From the mind stem evil designs—murder, adulterous conduct, fornication, stealing, false witness, blasphemy. These are the things that make a man impure (Matt. 15:19-20).

Wicked designs come from the deep recesses of the heart: acts of fornication, theft, murder, adulterous conduct, greed, maliciousness, deceit, sensuality, envy, blasphemy, arrogance, an obtuse spirit. All these evils come from within and render a man impure (Mark 7:21).

Sexual impurity is a form of worldliness and idolatry.

Put to death whatever in your nature is rooted in earth: fornication, uncleanness, passion, evil desires and that lust which is idolatry. These are sins which provoke God’s wrath (Colossians 3:5-6).

My body is not my own to do with merely as I please.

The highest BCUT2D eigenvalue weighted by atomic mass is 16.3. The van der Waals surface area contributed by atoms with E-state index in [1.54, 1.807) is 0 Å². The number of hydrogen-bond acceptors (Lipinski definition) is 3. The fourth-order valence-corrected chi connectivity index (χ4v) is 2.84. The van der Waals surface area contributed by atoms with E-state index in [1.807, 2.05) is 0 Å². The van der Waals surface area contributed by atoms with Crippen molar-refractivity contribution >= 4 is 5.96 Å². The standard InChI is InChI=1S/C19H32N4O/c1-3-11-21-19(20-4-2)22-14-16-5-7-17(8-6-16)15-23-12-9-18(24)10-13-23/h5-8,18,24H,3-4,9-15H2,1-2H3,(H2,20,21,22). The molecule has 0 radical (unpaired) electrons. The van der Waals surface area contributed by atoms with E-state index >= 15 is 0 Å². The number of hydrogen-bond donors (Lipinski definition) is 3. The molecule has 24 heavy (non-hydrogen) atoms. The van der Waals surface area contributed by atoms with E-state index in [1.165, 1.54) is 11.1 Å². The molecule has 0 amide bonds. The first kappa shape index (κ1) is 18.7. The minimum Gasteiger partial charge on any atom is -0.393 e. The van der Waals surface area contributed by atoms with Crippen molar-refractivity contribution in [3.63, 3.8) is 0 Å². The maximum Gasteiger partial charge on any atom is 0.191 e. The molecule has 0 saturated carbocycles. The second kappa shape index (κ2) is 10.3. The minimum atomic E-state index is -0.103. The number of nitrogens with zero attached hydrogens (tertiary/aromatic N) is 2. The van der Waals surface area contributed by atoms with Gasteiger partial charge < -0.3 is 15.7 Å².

Can you not realize that the unholy will not fall heir to the Kingdom of God? Do not deceive yourselves: no fornicators, idolaters, or adulterers, no sodomites, thieves, misers, or drunkards, no slanderers or robbers will inherit the kingdom of God. And such were some of you; but you have been washed, consecrated, justified in the name of our Lord Jesus Christ and in the Spirit of our God. Do you not see that your bodies are members of Christ? Would you have me take Christ’s members and make them members of a prostitute? God forbid! Can you not see that the man who is joined to a prostitute becomes one body with her? Scripture says, “The two shall become one flesh.” But whoever is joined to the Lord becomes one spirit with him. Shun lewd conduct. Every other sin a man commits is outside of his body, but the fornicator sins against his own body. You must know that your body is a temple of the Holy Spirit, who is within – the Spirit you have received from God. You are not your own. You have been purchased at a price. So, glorify God in your body (I Cor. 6:9-11, 15-20).